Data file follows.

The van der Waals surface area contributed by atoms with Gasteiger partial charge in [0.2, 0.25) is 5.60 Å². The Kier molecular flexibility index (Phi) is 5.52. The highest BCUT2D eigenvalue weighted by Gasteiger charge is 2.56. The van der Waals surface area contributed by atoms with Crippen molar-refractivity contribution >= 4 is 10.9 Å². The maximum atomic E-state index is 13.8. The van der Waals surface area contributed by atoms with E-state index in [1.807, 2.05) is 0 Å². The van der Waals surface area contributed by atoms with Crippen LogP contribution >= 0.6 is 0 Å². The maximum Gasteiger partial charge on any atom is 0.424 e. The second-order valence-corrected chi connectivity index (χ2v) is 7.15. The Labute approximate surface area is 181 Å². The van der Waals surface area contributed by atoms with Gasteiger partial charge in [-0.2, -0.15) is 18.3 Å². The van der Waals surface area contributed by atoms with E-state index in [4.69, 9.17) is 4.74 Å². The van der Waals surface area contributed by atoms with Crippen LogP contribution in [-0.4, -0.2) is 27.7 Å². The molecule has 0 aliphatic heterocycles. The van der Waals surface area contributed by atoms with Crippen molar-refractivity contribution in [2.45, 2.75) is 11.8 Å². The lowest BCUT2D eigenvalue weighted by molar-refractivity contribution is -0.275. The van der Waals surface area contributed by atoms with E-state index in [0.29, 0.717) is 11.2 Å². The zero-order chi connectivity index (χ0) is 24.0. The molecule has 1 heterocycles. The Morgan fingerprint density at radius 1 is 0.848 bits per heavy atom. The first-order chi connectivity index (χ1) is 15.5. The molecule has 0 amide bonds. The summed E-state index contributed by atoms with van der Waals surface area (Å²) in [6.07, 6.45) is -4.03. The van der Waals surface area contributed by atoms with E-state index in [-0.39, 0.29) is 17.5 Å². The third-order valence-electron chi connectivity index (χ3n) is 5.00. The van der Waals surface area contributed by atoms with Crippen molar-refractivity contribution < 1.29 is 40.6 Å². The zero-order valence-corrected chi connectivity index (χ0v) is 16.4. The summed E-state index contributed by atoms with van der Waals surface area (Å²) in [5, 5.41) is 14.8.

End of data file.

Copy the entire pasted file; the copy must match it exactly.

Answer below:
The van der Waals surface area contributed by atoms with Gasteiger partial charge in [0.2, 0.25) is 5.60 Å². The Kier molecular flexibility index (Phi) is 5.52. The highest BCUT2D eigenvalue weighted by Gasteiger charge is 2.56. The van der Waals surface area contributed by atoms with Crippen molar-refractivity contribution >= 4 is 10.9 Å². The maximum atomic E-state index is 13.8. The van der Waals surface area contributed by atoms with E-state index in [1.807, 2.05) is 0 Å². The van der Waals surface area contributed by atoms with Crippen LogP contribution >= 0.6 is 0 Å². The maximum Gasteiger partial charge on any atom is 0.424 e. The second-order valence-corrected chi connectivity index (χ2v) is 7.15. The Labute approximate surface area is 181 Å². The van der Waals surface area contributed by atoms with Gasteiger partial charge in [-0.2, -0.15) is 18.3 Å². The van der Waals surface area contributed by atoms with E-state index in [4.69, 9.17) is 4.74 Å². The van der Waals surface area contributed by atoms with Crippen LogP contribution in [-0.4, -0.2) is 27.7 Å². The molecule has 0 aliphatic heterocycles. The van der Waals surface area contributed by atoms with Crippen molar-refractivity contribution in [2.45, 2.75) is 11.8 Å². The lowest BCUT2D eigenvalue weighted by molar-refractivity contribution is -0.275. The van der Waals surface area contributed by atoms with E-state index in [0.29, 0.717) is 11.2 Å². The zero-order chi connectivity index (χ0) is 24.0. The molecule has 1 heterocycles. The Morgan fingerprint density at radius 1 is 0.848 bits per heavy atom. The first-order chi connectivity index (χ1) is 15.5. The molecule has 0 amide bonds. The summed E-state index contributed by atoms with van der Waals surface area (Å²) in [6.07, 6.45) is -4.03. The van der Waals surface area contributed by atoms with E-state index in [-0.39, 0.29) is 17.5 Å². The third-order valence-electron chi connectivity index (χ3n) is 5.00. The van der Waals surface area contributed by atoms with Crippen molar-refractivity contribution < 1.29 is 40.6 Å². The zero-order valence-corrected chi connectivity index (χ0v) is 16.4. The summed E-state index contributed by atoms with van der Waals surface area (Å²) in [5, 5.41) is 14.8.